Because of their shared interest in Italian subjects and early Renaissance painting, Cameron has often also been associated with the Pre-Raphaelite Brotherhood. Although it disbanded a decade before she took up photography, she was certainly well acquainted with its paintings and alluded to them in much of her work. Nevertheless, she would not restrict herself to any particular artistic credo. She also drew some inspiration from sentimental genre painting popular with her Victorian contemporaries. Her aim was, indeed, to “electrify and startle”, and, in 1866, she wrote of her most recent work in a letter to Cole: “I hope it is no vain imagination of mine to say that the like have never been produced and never can be surpassed!”
Cameron’s favourite subject was her niece, Julia Jackson (and mother of Virginia Woolf), whose doe-eyed face is as instantaneously recognisable as the Italian male model with furrowed brow, strong cheekbones and long, light lashes who posed for Cameron’s iconic Iago (1867). Confirming the public dissemination and recognition of Cameron’s work and her subjects even during her lifetime, Tennyson, who sat for a portrait, used as the frontispiece to the 1874 edition of his Idylls of the King, illustrated with woodcuts made from Cameron’s photographs, wrote: “I can’t be anonymous anymore because of your confounded photographs”.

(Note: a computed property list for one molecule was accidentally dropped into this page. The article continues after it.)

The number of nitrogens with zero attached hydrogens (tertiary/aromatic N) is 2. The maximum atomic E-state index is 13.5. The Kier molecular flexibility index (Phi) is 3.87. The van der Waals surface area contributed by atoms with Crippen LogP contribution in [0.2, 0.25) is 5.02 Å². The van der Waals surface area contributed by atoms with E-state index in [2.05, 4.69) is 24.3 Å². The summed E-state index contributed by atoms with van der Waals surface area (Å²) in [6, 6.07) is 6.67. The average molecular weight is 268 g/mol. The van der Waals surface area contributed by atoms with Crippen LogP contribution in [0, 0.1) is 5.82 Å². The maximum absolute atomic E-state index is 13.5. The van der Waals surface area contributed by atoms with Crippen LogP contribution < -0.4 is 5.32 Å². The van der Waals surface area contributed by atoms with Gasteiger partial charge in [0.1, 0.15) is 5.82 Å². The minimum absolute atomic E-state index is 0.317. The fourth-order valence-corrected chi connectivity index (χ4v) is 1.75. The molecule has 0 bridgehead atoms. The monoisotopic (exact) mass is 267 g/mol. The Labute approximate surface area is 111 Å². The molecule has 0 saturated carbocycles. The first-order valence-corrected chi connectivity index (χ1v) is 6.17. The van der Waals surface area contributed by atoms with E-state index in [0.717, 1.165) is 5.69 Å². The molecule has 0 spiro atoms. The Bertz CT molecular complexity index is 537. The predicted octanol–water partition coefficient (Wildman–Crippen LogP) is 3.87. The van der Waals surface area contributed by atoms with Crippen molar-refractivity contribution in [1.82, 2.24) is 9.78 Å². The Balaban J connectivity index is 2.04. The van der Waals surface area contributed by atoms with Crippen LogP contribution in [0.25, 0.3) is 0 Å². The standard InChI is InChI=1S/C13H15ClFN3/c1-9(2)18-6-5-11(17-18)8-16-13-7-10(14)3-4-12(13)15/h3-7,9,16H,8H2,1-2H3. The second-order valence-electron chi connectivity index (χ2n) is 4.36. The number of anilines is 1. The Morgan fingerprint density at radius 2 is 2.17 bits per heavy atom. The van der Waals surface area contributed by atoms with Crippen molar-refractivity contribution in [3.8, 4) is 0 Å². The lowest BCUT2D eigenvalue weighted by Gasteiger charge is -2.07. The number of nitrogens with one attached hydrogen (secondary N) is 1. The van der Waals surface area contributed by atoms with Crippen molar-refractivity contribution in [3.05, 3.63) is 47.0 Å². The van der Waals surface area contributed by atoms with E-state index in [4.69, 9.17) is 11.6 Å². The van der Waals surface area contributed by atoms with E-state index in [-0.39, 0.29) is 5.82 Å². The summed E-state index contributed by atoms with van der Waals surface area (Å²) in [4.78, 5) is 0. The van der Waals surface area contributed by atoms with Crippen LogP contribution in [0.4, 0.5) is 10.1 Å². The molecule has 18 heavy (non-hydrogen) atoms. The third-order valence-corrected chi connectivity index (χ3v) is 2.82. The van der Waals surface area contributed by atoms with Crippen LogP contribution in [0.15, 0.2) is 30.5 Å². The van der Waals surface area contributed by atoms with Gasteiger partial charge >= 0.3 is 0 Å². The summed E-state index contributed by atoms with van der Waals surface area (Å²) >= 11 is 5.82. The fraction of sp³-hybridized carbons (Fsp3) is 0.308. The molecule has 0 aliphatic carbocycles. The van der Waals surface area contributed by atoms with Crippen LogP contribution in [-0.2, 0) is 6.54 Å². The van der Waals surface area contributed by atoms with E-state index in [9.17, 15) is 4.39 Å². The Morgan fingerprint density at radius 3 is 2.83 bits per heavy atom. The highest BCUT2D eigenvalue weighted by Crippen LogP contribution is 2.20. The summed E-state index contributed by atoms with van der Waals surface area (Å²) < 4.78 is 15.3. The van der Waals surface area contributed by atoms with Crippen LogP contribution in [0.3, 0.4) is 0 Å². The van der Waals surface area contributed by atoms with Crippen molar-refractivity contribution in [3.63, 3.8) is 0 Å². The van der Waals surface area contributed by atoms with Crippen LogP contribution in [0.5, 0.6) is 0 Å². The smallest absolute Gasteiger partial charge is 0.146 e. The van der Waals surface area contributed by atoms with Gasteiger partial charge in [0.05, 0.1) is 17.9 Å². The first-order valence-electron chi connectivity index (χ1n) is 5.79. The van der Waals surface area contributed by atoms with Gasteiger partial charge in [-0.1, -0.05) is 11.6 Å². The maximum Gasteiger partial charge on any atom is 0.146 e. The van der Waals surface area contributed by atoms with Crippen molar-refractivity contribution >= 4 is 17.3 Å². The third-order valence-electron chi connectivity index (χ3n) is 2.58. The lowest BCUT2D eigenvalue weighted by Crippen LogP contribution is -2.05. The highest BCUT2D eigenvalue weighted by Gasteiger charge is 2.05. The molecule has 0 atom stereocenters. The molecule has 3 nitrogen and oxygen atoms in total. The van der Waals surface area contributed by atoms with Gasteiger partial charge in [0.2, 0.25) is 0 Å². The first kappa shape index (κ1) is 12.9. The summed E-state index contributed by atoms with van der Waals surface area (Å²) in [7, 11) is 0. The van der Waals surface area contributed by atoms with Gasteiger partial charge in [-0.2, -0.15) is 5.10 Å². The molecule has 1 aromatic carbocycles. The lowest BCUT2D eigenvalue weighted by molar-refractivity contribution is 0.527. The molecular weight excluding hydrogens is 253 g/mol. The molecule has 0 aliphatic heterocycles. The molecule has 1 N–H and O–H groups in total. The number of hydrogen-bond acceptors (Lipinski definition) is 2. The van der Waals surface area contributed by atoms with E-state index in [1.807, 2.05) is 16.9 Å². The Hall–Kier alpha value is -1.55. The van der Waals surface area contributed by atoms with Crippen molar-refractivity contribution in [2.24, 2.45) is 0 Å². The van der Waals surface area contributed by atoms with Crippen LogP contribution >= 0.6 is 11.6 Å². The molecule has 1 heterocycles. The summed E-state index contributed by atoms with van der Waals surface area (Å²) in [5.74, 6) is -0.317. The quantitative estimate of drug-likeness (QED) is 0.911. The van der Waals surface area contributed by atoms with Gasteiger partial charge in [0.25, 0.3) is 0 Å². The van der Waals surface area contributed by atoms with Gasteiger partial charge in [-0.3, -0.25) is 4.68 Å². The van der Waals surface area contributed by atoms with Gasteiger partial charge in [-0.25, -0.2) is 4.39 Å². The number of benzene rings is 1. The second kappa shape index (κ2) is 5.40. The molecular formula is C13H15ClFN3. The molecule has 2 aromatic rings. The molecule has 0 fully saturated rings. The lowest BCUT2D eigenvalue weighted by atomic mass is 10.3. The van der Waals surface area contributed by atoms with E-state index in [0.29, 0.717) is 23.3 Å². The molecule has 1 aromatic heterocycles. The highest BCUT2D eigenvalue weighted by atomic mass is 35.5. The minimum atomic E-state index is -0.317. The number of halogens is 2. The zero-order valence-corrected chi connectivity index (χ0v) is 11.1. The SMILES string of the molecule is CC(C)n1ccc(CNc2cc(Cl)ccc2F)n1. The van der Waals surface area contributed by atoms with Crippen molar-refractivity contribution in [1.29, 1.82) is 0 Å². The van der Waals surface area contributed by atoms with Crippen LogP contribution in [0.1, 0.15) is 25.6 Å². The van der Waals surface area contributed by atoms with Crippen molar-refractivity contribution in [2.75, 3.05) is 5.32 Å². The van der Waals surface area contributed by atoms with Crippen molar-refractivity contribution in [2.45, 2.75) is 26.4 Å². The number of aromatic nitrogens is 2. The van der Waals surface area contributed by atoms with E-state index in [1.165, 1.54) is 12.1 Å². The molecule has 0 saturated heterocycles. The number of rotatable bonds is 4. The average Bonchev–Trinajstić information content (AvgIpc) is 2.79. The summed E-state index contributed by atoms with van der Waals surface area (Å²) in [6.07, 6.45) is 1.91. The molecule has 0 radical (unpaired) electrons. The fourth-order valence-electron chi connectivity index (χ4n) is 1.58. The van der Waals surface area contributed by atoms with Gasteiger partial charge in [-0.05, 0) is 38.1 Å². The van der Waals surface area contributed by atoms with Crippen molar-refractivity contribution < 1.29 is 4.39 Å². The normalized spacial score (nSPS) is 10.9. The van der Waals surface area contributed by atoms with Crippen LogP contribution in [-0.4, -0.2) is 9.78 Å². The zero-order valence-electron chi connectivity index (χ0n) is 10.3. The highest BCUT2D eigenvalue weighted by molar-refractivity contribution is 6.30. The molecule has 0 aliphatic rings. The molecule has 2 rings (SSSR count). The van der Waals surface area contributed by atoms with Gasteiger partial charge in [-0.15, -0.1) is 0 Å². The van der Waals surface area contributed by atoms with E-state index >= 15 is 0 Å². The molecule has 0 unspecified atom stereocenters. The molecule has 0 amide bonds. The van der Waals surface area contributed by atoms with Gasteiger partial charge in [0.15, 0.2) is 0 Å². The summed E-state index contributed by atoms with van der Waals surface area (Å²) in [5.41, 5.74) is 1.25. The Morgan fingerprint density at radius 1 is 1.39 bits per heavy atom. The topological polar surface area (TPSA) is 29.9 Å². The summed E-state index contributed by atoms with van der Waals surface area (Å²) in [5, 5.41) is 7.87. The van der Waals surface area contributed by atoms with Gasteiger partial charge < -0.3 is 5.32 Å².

The Tennyson project was Cameron’s final major commission before leaving England for Ceylon, where she died, less than four years later. On her death, the Photographic News published the following tribute: “If Mrs Cameron’s pictures were not perfect, they exercised an influence that was much wanted… Mrs Cameron was an ardent believer in lack of sharpness, and if not universally in the right, she proved very plainly that pleasing pictures were to be produced of an unsharp character, if we may use the expression, and that sharpness of focus was not, as photographers believed, the acme of photographic work”. Certainly, her experimental techniques went on to influence generations of photographers to come and her ardent determination, self-belief and forthright self-promotion – “She could be highly despotic […] caustic and candid of tongue,” wrote Virginia Woolf in her book about her aunt – brought her acknowledgment at a time when, as a woman, she was often subject to misattribution (“Mr Cameron”) and condescending critique. Love her or hate her, these exhibitions, which together offer a deep insight into Cameron’s process and artistic aims, are well worth a visit.
– text by Anna McNay